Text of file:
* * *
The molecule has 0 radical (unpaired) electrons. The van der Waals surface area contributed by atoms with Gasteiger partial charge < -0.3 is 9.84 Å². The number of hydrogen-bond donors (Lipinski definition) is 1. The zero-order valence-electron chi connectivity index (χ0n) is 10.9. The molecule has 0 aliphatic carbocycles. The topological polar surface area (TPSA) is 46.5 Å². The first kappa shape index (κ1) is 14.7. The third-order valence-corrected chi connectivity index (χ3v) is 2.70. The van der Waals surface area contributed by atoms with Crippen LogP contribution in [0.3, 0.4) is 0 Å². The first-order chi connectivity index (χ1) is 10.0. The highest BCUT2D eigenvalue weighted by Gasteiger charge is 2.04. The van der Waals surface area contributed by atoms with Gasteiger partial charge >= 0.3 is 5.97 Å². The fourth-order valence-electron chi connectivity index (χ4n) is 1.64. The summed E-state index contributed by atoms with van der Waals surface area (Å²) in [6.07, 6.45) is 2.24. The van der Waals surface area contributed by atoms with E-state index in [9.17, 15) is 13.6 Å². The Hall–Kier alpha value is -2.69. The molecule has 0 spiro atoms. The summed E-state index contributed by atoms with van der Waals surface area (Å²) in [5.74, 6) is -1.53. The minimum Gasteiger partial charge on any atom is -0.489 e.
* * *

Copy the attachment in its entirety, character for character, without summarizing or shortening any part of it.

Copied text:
The molecule has 0 radical (unpaired) electrons. The van der Waals surface area contributed by atoms with Gasteiger partial charge < -0.3 is 9.84 Å². The number of hydrogen-bond donors (Lipinski definition) is 1. The zero-order valence-electron chi connectivity index (χ0n) is 10.9. The molecule has 0 aliphatic carbocycles. The topological polar surface area (TPSA) is 46.5 Å². The first kappa shape index (κ1) is 14.7. The third-order valence-corrected chi connectivity index (χ3v) is 2.70. The van der Waals surface area contributed by atoms with Crippen LogP contribution in [0.3, 0.4) is 0 Å². The first-order chi connectivity index (χ1) is 10.0. The highest BCUT2D eigenvalue weighted by Gasteiger charge is 2.04. The van der Waals surface area contributed by atoms with Gasteiger partial charge >= 0.3 is 5.97 Å². The fourth-order valence-electron chi connectivity index (χ4n) is 1.64. The summed E-state index contributed by atoms with van der Waals surface area (Å²) in [6.07, 6.45) is 2.24. The van der Waals surface area contributed by atoms with E-state index in [9.17, 15) is 13.6 Å². The Hall–Kier alpha value is -2.69. The molecule has 0 spiro atoms. The summed E-state index contributed by atoms with van der Waals surface area (Å²) in [5.74, 6) is -1.53. The minimum Gasteiger partial charge on any atom is -0.489 e.